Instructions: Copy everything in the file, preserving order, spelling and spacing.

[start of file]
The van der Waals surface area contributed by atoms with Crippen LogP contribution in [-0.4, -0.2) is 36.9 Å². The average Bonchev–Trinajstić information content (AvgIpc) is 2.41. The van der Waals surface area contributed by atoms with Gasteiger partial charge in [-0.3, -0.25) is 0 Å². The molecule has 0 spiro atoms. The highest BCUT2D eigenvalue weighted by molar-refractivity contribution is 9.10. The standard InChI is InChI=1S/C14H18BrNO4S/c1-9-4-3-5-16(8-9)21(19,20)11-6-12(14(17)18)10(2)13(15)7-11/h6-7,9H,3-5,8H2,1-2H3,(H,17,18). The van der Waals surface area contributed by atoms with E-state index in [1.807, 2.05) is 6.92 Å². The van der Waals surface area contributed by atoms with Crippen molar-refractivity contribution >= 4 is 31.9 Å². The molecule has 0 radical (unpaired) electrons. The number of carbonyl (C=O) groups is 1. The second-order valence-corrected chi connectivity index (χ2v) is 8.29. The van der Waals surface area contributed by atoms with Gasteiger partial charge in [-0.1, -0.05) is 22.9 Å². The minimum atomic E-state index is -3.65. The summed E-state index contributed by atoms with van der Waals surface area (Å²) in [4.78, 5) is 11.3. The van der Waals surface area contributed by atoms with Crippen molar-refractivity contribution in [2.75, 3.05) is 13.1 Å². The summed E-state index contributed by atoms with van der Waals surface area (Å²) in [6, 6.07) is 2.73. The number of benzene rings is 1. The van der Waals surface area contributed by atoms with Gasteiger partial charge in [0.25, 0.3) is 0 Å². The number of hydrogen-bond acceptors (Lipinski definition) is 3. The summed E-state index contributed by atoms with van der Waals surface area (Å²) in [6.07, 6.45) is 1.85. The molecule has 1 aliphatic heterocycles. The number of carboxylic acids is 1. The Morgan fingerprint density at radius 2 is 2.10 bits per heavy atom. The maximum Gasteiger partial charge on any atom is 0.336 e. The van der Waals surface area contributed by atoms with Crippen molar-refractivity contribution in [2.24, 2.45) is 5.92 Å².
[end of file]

The van der Waals surface area contributed by atoms with Crippen LogP contribution in [-0.4, -0.2) is 36.9 Å². The average Bonchev–Trinajstić information content (AvgIpc) is 2.41. The van der Waals surface area contributed by atoms with Gasteiger partial charge in [-0.3, -0.25) is 0 Å². The molecule has 0 spiro atoms. The highest BCUT2D eigenvalue weighted by molar-refractivity contribution is 9.10. The standard InChI is InChI=1S/C14H18BrNO4S/c1-9-4-3-5-16(8-9)21(19,20)11-6-12(14(17)18)10(2)13(15)7-11/h6-7,9H,3-5,8H2,1-2H3,(H,17,18). The van der Waals surface area contributed by atoms with E-state index in [1.807, 2.05) is 6.92 Å². The van der Waals surface area contributed by atoms with Crippen molar-refractivity contribution >= 4 is 31.9 Å². The molecule has 0 radical (unpaired) electrons. The number of carbonyl (C=O) groups is 1. The second-order valence-corrected chi connectivity index (χ2v) is 8.29. The van der Waals surface area contributed by atoms with Gasteiger partial charge in [-0.1, -0.05) is 22.9 Å². The minimum atomic E-state index is -3.65. The summed E-state index contributed by atoms with van der Waals surface area (Å²) in [4.78, 5) is 11.3. The van der Waals surface area contributed by atoms with Crippen molar-refractivity contribution in [2.75, 3.05) is 13.1 Å². The summed E-state index contributed by atoms with van der Waals surface area (Å²) in [6, 6.07) is 2.73. The number of benzene rings is 1. The van der Waals surface area contributed by atoms with Gasteiger partial charge in [0.25, 0.3) is 0 Å². The number of hydrogen-bond acceptors (Lipinski definition) is 3. The summed E-state index contributed by atoms with van der Waals surface area (Å²) in [6.07, 6.45) is 1.85. The molecule has 1 aliphatic heterocycles. The number of carboxylic acids is 1. The Morgan fingerprint density at radius 2 is 2.10 bits per heavy atom. The maximum Gasteiger partial charge on any atom is 0.336 e. The van der Waals surface area contributed by atoms with Crippen molar-refractivity contribution in [2.24, 2.45) is 5.92 Å².